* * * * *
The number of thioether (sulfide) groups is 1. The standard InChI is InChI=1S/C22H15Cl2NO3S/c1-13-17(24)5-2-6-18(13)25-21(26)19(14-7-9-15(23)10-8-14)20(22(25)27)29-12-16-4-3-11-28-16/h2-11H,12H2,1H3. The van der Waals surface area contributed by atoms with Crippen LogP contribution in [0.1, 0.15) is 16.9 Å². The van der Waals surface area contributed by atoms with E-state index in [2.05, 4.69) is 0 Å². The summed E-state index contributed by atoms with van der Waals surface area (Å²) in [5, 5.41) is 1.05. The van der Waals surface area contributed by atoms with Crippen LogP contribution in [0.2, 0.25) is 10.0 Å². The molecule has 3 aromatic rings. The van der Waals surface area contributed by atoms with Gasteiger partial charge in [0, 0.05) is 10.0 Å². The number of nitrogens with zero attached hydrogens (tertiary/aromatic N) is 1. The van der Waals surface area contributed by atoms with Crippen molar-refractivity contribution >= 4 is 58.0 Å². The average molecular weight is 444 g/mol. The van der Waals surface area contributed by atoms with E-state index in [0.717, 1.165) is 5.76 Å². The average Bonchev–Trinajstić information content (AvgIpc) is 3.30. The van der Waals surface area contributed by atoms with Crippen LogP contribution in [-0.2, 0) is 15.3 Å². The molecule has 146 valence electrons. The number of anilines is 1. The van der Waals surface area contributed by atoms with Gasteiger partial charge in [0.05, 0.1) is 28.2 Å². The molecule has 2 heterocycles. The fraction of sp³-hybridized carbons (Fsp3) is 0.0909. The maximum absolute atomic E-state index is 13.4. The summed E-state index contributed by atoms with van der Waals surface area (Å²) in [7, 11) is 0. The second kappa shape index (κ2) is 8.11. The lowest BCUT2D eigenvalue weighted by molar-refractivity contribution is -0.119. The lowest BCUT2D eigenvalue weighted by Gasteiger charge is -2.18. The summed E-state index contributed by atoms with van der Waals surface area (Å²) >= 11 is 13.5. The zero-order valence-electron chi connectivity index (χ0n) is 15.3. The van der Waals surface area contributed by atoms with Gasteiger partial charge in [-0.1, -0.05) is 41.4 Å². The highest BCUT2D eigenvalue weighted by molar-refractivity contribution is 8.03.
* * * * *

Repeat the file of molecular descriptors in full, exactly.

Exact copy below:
The number of thioether (sulfide) groups is 1. The standard InChI is InChI=1S/C22H15Cl2NO3S/c1-13-17(24)5-2-6-18(13)25-21(26)19(14-7-9-15(23)10-8-14)20(22(25)27)29-12-16-4-3-11-28-16/h2-11H,12H2,1H3. The van der Waals surface area contributed by atoms with Crippen LogP contribution in [0.1, 0.15) is 16.9 Å². The van der Waals surface area contributed by atoms with E-state index in [2.05, 4.69) is 0 Å². The summed E-state index contributed by atoms with van der Waals surface area (Å²) in [5, 5.41) is 1.05. The van der Waals surface area contributed by atoms with Crippen LogP contribution in [0.2, 0.25) is 10.0 Å². The molecule has 3 aromatic rings. The van der Waals surface area contributed by atoms with Gasteiger partial charge in [0, 0.05) is 10.0 Å². The number of nitrogens with zero attached hydrogens (tertiary/aromatic N) is 1. The van der Waals surface area contributed by atoms with Crippen molar-refractivity contribution >= 4 is 58.0 Å². The average molecular weight is 444 g/mol. The van der Waals surface area contributed by atoms with E-state index in [0.717, 1.165) is 5.76 Å². The average Bonchev–Trinajstić information content (AvgIpc) is 3.30. The van der Waals surface area contributed by atoms with Crippen LogP contribution in [-0.2, 0) is 15.3 Å². The molecule has 146 valence electrons. The number of anilines is 1. The van der Waals surface area contributed by atoms with Gasteiger partial charge in [0.05, 0.1) is 28.2 Å². The molecule has 2 heterocycles. The fraction of sp³-hybridized carbons (Fsp3) is 0.0909. The maximum absolute atomic E-state index is 13.4. The summed E-state index contributed by atoms with van der Waals surface area (Å²) in [7, 11) is 0. The second kappa shape index (κ2) is 8.11. The lowest BCUT2D eigenvalue weighted by molar-refractivity contribution is -0.119. The lowest BCUT2D eigenvalue weighted by Gasteiger charge is -2.18. The summed E-state index contributed by atoms with van der Waals surface area (Å²) >= 11 is 13.5. The zero-order valence-electron chi connectivity index (χ0n) is 15.3. The van der Waals surface area contributed by atoms with Gasteiger partial charge in [-0.1, -0.05) is 41.4 Å². The highest BCUT2D eigenvalue weighted by molar-refractivity contribution is 8.03.